In this issue

Issue 127

Editorial - New valuations

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New insights on the early sources of greenhouse methane
An international study into how methane levels in the atmosphere have evolved during the past 2000 years has given atmospheric researchers new insight into the history of both the Earth¿s climate and one of the most influential greenhouse gases.
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Global winner, Biolytix, is taking on effluent society
Dean Cameron has collected a Global Award at the World Expo in Japan for his home-grown Biolytix Wastewater Treatment System. It was the only sewage and greywater recycling system in the world to win.
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The farmers' tree program that's growing potential
Research suggests that most farmers could plant trees and shrubs on up to 15% of their land helping farm health, agricultural productivity and income. A new three-way partnership will ensure that farmers, researchers, governments, conservation groups and industry work together to get the right trees in the right place.
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A vegetable alternative to toxic transformer oil
A CSIRO-led research team has developed a vegetable oil-based fluid that could replace the estimated 40 billion litres of toxic mineral oil currently used in power and electricity distribution transformers across the world.
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Radioactive waste technology locking up interest
Construction is underway of a new plant that will transform liquid radioactive waste into a unique, synthetic rock product - known as `synroc' - developed in Australia. The technology is drawing international interest for its capacity to safely and permanently lock up nuclear waste.
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Natives tackle cotton pesticide residues
Pesticides that build up in the recycling water used on cotton farms can be significantly reduced using a simple biological filtering process, involving native plants, developed at the Cotton Cooperative Research Centre.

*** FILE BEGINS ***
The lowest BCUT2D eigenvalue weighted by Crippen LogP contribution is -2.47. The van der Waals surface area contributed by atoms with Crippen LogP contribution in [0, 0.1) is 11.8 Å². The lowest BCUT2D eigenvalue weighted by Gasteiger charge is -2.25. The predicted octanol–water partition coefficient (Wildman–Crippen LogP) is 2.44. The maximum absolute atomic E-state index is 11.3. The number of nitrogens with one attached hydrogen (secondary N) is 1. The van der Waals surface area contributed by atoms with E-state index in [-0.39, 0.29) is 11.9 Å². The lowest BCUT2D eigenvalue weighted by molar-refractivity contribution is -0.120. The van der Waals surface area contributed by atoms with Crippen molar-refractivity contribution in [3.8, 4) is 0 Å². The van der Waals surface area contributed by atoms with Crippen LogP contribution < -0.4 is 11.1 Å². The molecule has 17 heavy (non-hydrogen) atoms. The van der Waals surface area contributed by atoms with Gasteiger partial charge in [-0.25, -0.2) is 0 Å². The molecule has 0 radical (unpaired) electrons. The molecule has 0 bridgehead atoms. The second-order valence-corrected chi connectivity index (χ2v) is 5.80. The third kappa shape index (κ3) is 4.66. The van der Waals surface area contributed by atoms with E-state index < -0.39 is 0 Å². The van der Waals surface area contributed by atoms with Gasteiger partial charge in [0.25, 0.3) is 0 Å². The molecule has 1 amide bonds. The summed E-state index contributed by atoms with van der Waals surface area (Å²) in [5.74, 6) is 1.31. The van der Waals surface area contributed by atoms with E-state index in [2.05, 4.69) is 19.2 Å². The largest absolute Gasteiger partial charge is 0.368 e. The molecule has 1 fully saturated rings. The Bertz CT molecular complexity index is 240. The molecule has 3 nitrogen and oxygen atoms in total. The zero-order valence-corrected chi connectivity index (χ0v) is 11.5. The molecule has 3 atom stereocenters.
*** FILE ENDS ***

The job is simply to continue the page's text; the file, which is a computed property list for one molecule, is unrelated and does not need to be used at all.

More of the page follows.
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Help design the world's biggest metropolitan park
Landcom and the NSW Department of Planning are asking for the public¿s ideas in jointly developing the first stage of the Western Sydney Parklands, set to be the largest metropolitan park in the world.
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Going organic
Why is the organic food industry on the rise worldwide? Can it be both economically and environmentally viable, and feed the exploding world population, or is conventional broad scale agriculture, with its high farm inputs, the only way to meet the rising challenge? There are proponents of organic farming, passionate in their belief of its overwhelming advantages, but the approach also has its critics.
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Growing China's great green wall
Chinese authorities are beginning the western phase of the historic and ambitious 'Great Green Wall', a 4,480-kilometre belt of forest across 551 counties and 13 provinces in north-west, central north and north-east China. Part of broader national environment programmes, it is the world's largest ecological development, and is designed to halt 2,460 square kilometres of land being lost annually to the expanding Gobi Desert due to overgrazing, deforestation and drought.
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The ceramic house may solve Filipinos' problems
A building technology originating from the Middle East, developed by an Iranian-American, is generating a buzz in the Philippines as an environmentally benign solution to a pressing shortage of shelter and school buildings.
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Natural services open for business